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“Why I’m a Christian Vegan” by Maggie Olson

Christian Vegan
Christian Vegan (Photo Credits Unknown)

Want to stick out like a sore thumb? Go to a church potluck and fill your plate with nothing but fruit. Or veggies and hummus. Or, don’t even bother with a plate—because, as a vegan, there may be nothing you can eat there.

“Why aren’t you eating?”

“Because I’m a vegan.”

“A what?”

A vegan is someone who eschews all animal products. Vegetarians don’t eat meat, and vegans take it one step further. As a vegan, I don’t eat meat, fish, eggs, or dairy. No cheese, no ice cream, no omelets. I also don’t eat gelatin or honey, and I don’t buy leather. If it comes from an animal, I don’t consume it.

“But why?”

I get that a lot. Why would a person voluntarily give up bacon, pumpkin spice lattes, and macaroni and cheese?

Believe it or not, it all comes down to my faith. I pursue a plant-based diet so I can better serve God’s creation: the animals, our neighbors, and the earth.

The Toots of Veganism

Let’s start from the beginning. In Genesis, humans were given charge or dominion over the animals. But what does that mean—to have dominion? Household pets are fed, walked, and cared for; our society is outraged over animal abuse. So why is it that we ignore our God-given dominion over animals when it comes to food production?

Most of us know only vague details about the cruelty of factory farming, but the suffering is impossible to ignore. Cows endure milking machines latching onto their chapped and infected udders multiple times per day, extracting milk produced by repeated forced impregnation. Cows and pigs both experience depression and anxiety from being trapped in too-small gestation crates and pens, and frequently develop sores and infection from standing in their own waste. Male chicks, useless to the egg industry, are discarded en masse in dumpsters, where they either starve to death or suffocate under the weight of the other babies.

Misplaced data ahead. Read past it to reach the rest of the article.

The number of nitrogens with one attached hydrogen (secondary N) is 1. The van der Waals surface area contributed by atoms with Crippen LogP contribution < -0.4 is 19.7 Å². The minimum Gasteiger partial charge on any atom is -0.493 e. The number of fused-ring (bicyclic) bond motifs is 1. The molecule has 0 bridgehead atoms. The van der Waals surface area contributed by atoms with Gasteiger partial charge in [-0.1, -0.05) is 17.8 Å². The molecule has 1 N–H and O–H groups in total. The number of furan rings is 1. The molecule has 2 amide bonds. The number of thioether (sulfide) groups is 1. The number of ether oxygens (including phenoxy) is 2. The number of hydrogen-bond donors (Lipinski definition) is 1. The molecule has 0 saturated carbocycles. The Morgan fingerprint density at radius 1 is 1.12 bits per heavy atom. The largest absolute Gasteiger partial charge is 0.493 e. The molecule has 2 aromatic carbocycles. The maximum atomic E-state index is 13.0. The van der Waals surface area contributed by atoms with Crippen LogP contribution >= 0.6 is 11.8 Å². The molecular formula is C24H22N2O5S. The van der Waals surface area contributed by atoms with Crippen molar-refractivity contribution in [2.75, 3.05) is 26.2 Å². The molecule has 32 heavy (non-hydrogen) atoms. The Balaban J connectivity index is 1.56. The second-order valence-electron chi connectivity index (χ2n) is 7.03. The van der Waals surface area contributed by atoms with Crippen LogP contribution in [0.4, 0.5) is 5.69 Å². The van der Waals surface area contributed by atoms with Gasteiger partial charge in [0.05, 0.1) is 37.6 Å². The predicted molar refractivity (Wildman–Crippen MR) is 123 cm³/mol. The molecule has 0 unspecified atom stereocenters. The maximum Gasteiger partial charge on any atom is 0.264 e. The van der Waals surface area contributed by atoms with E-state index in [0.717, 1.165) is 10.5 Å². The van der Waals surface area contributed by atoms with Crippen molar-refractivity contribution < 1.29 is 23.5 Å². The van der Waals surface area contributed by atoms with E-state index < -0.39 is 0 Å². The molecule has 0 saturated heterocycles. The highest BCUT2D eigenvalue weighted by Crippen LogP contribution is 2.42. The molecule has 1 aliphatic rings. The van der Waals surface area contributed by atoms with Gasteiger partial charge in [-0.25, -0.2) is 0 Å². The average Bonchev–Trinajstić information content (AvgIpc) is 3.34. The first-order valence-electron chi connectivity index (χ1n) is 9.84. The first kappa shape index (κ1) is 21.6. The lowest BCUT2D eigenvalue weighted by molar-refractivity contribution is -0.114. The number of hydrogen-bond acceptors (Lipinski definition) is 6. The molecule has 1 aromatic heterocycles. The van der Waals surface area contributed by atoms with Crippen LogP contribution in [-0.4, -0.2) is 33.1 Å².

These are the creatures created by God, the “livestock, small animals that scurry along the ground, and wild animals” (Genesis 1:24). These are the creatures over which God has given us dominion. God tells us, “clothe yourselves in tenderhearted mercy, kindness . . .” (Colossians 3:12). There is no compassion in factory farming, no kindness in the treatment of these poor creatures that God created. As Christians, we are called to reach out, to protest, to fight—not to affirm this practice for the sake of our own gain.

Fostering Neighborly Compassion

This compassion extends to our neighbor, as is stated in God’s second greatest commandment: you shall love your neighbor as yourself (Mark 12:31). It’s easy to forget about one’s neighbor while standing at the deli counter or comparing prices on ground beef, but our food choices at the local grocery store affect our neighbors both near and far. Among those most heavily impacted are the economic lower classes, both at work and at home. Slaughterhouse workers face some of the most dangerous working conditions and lowest wages in America. Injuries incurred in slaughterhouses and packing plants are often ignored and underreported, leaving workers bankrupt or crippled.

Additionally, factory farms are hugely destructive and toxic to neighboring communities. Peter Singer, in his book The Ethics of What We Eat, writes about a family who lived near a factory farm. Their house was so overrun with pests that they caught up to 40 mice per day, and the air and water were so riddled with waste and disease that their little boy regularly became very sick; they even found maggots in his stool. These families are our neighbors, the ones we are called to love, and I can only think of them when I consider my call to heal the sick and remember the poor (Matthew 10:8, Galatians 2:10).

Our Environment

Land use affects the earth we walk as well as the neighbors we share it with. Producing a pound of meat uses 250 times more water than a pound of grain in an age when fresh water is already scarce. Between farm equipment, transportation, and processing plants, the factory farming industry kicks out more carbon dioxide than the transportation industry. As demand for meat grows, more and more acres of rainforest, native grasslands, and woods are being torn down to make way for farmland. More than 2,000 species have been declared endangered in less than 50 years, and the numbers are only growing. Millions of trees are felled every minute, reducing the amount of oxygen produced for the growing number of breathing lungs on the planet. Our God made all things to flourish, so when living things die by our behavior and our acts, we are not behaving in God’s image as we were made.

Factory farming and high levels of meat consumption are wildly destructive to all that God has created. When God accused Israel of destructive and hurtful living and bloodshed, he said, “That is why your land is in mourning, and everyone is wasting away. Even the wild animals, the birds of the sky, and the fish of the sea are disappearing” (Hosea 4:3). There is something sad in this passage, something parallel to the bloodshed and devastation that factory farming has on the people, the animals, and the land. There are so many steps we can take to care for God’s creation; veganism is just one.

REPOST: To read more of this article, please go to: http://www.todayschristianwoman.com/articles/2013/november/why-im-christian-vegan.html?start=2

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